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What Is TV?

The answer’s not so simple anymore.



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Leave it to technology to make once-clear things quite blurry. Think about it: What is a TV? Is Netflix TV? Is HBO Go or HBO Now on a tablet TV? Hulu on a smartphone, is that TV? What really counts as TV these days?

For TV stations, many battling dropping ratings, online viewership is becoming a huge problem, to the point that people leaving traditional television have a name — cord cutters. Cord cutters are subscribers of Cox or other broadband providers that decide to opt out of the many TV services and only subscribe to broadband or high speed Internet. In 2014, many broadband providers saw Internet users eclipse TV subscribers.

This line between broadband access and TV services is a central theme to the FCC’s sweeping Net Neutrality regulations. Businesses like Netflix or YouTube fear that broadband companies have an implied incentive to degrade their services. This makes sense. Why should Cox or AT&T freely allow its users to view Netflix videos while a whole product line slowly dies on the vine?

Broadcasters and cable providers haven’t sat dormant. Years ago, many joined together to launch Hulu, a service that offered a free, and now paid, alternative to traditional television. Using Hulu, you can watch a limited number of episodes from some broadcasters the day after they air. Hulu had early success, but many broadcasters invested in the organization’s future see it as the red-headed stepchild — not quite equal. This is something that continues to plague Hulu’s ability to expand its services and compete in a fast-changing market.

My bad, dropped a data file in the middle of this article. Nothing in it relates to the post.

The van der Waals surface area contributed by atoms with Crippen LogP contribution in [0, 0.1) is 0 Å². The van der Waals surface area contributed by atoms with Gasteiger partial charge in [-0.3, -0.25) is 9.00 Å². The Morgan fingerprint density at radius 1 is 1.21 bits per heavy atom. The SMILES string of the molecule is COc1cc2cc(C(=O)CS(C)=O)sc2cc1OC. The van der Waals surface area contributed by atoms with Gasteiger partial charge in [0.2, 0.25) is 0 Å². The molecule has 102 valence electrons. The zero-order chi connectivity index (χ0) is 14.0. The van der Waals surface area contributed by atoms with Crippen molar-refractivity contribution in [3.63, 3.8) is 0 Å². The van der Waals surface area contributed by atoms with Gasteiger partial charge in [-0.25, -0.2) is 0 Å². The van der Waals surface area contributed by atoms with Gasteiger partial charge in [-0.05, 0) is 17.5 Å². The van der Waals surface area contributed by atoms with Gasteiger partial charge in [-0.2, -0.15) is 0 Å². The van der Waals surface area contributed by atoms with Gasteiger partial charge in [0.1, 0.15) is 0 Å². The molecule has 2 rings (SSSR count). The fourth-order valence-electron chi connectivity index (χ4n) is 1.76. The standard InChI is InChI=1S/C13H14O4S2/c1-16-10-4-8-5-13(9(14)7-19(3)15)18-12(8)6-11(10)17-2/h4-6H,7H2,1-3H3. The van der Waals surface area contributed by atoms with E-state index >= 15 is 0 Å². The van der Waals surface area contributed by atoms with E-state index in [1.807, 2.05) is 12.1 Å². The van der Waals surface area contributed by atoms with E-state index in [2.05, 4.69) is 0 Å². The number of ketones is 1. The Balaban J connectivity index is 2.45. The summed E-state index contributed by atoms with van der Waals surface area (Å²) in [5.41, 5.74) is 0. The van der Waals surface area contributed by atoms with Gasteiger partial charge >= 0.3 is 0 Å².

With this new world of TV options also comes increasingly complex rules. Some movies and shows appear almost instantly on Netflix, some broadcasters air shows with Hulu, some offer access through their website. These practices can confuse viewers, especially now that those same companies offer apps that stream shows in real time or after they air. The rules on when content appears, and the requirements to view it, can be quite daunting.

Technology companies are greatly aware that how we view TV is changing. Yahoo purchased the rights for season 6 of the popular show “Community,” Netflix has gone out on its own and developed a growing collection of original programming, including “Orange is the New Black” and “House of Cards,” with Amazon quick on its heels.

These changes, while interesting, continue to complicate things. This future forecasts a world that requires many separate subscriptions to services from Yahoo, Amazon, Google, Hulu, Apple, and maybe even Microsoft just to have our standard ability to channel flip or keep up on the latest exciting show. Toss in HBO’s new standalone HBO Now service and the potential costs quickly make you raise an eyebrow.

Local TV is an especially tough market. As these cord cutters grow in strength, local TV weakens. Local stations depend on cable networks — through lucrative deals — to broadcast their content. In the new web world of news, where will we find local news or other local content?

In 2014 we saw the end to weekend cartoons, why? Because kids, and parents, have so aggressively moved to alternate methods to watch TV that broadcasters gave up on the content.  These days, kid-targeted networks like Nickelodeon and Disney are finding numbers greatly reduced; however, the viewership of their content backlog on Netflix, Amazon Prime and Hulu remains strong.

So, what exactly is TV these days? Eh, what does it matter?  I think we all know how we see it today is unlikely to be how we see it tomorrow.
 



Jason MICHAEL Perry is Director of the Drupal Practice for Fig Leaf Software. May I borrow your HBO Go account? I’m behind on GoT and Silicon Valley.  You can tweet those credentials to @jasonmperry or email them to me at me@jasonmichaelperry.com. (Thanks in advance)

 

 


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